First human corneas have been 3D printed by scientists at Newcastle University
It means the technique could be used in the future to ensure an unlimited supply of corneas. As the outermost layer of the human eye, the cornea has an important role in focusing vision.
Yet there is a significant shortage of corneas available to transplant, with 10 million people worldwide requiring surgery to prevent corneal blindness as a result of diseases such as trachoma, an infectious eye disorder.
In addition, almost 5 million people suffer total blindness due to corneal scarring caused by burns, lacerations, abrasion or disease. Continue reading “First human corneas have been 3D printed by scientists at Newcastle University (Video)”
Researchers at Carnegie Mellon University have developed a low-cost 3D bioprinter by modifying a standard desktop 3-D printer, and they have released the breakthrough designs as open source so that anyone can build their own system. The researchers—Materials Science and Engineering (MSE) and Biomedical Engineering (BME) Associate Professor Adam Feinberg, BME postdoctoral fellow TJ Hinton, and Kira Pusch, a recent graduate of the MSE undergraduate program—recently published a paper in the journal HardwareX that contains complete instructions for printing and installing the syringe-based, large volume extruder (LVE) to modify any typical, commercial plastic printer.
“What we’ve created,” says Pusch, “is a large volume syringe pump extruder that works with almost any open source fused deposition modeling (FDM) printer. This means that it’s an inexpensive and relatively easy adaptation for people who use 3-D printers.” Continue reading “Carnegie Mellon University researchers develop low-cost open-source 3D bioprinter (Video)”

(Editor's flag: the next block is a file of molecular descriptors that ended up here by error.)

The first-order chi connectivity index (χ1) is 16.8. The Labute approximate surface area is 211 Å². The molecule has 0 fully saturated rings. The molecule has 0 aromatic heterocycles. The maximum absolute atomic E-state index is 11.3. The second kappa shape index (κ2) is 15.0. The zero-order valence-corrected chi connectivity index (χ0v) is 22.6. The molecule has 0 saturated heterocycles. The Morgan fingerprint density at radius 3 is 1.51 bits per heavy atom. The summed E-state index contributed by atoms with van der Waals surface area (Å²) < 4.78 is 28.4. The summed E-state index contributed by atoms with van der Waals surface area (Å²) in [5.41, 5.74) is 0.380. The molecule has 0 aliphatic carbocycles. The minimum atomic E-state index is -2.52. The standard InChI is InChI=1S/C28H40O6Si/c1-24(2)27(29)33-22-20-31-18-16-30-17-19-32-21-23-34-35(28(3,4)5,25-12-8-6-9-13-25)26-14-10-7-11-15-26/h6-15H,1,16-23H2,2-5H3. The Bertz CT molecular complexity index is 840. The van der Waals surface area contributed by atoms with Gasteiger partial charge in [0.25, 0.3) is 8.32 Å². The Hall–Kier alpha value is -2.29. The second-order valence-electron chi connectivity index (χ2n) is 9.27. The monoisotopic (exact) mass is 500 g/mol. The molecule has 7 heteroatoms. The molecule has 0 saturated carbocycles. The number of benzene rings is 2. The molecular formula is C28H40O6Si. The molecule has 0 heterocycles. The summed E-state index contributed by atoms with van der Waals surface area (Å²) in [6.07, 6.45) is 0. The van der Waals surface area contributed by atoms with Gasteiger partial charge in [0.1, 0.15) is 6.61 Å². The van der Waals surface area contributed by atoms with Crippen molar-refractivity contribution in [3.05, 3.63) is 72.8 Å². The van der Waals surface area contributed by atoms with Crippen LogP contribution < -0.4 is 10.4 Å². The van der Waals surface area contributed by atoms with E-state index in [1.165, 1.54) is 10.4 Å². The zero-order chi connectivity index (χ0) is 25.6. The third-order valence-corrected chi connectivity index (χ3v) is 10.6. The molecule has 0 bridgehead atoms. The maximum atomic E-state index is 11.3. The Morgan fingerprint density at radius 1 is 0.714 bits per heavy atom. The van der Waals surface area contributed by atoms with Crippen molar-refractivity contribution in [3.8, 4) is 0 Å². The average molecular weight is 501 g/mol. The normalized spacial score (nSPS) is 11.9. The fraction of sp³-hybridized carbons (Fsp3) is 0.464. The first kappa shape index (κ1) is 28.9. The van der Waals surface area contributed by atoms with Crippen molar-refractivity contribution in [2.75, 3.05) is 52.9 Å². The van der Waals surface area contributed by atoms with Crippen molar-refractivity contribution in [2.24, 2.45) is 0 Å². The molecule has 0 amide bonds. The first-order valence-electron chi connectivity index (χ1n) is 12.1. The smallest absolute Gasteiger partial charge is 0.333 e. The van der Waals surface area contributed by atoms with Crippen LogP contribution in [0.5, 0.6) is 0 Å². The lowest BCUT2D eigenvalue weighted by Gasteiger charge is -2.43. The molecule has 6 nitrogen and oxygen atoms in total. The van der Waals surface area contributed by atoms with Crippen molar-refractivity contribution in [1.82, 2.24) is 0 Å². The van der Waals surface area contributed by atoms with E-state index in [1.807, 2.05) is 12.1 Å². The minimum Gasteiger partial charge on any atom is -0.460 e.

Moroni Lab – Largest European 3D bioprinting program launched by Maastricht University, Brightlands Materials Center. It looks like Maastricht University is rapidly becoming one of Europe’s key centers for medical 3D printing efforts. Just this month, they spearheaded the new €4.6 million PRosPERoS project for 3D printed joint implant development, while researchers from Maastricht’s Moroni lab pioneered 3D bioprinted scaffolds that control stem cell differentiation. Continue reading “Moroni Lab – Largest European 3D bioprinting program launched by Maastricht University, Brightlands Materials Center”
New bioprinting technology to be developed by UMC Utrecht, regenHU. Partnering experts in 3D bioprinting with experts in biomanufacturing has resulted in the first melt electrospinning device that incorporates the use of bio-inks. Housed at the Utrecht Biofabrication Facility, this combination of techniques may lead to improved and more accurate 3D bioprinting for therapeutic use. The Utrecht Biofabrication Facility was established with support of Utrecht University and the UMC Utrecht in 2013. Continue reading “New bioprinting technology to be developed by UMC Utrecht, regenHU (VIDEO)”
Partnership for bio-printing of hair, signed by Poietis and L’Oreal. L’Oreal has been committed to tissue engineering for almost 30 years and holds unique knowledge and expertise in the field of bio-printing of hair. With this exclusive research partnership, L’Oreal and Poietis are giving themselves the means to pursue a new scientific challenge: bio-printing a hair follicle, the small organ that produces hair, using a bio-printer. Continue reading “Partnership for bio-printing of hair, signed by Poietis and L’Oreal”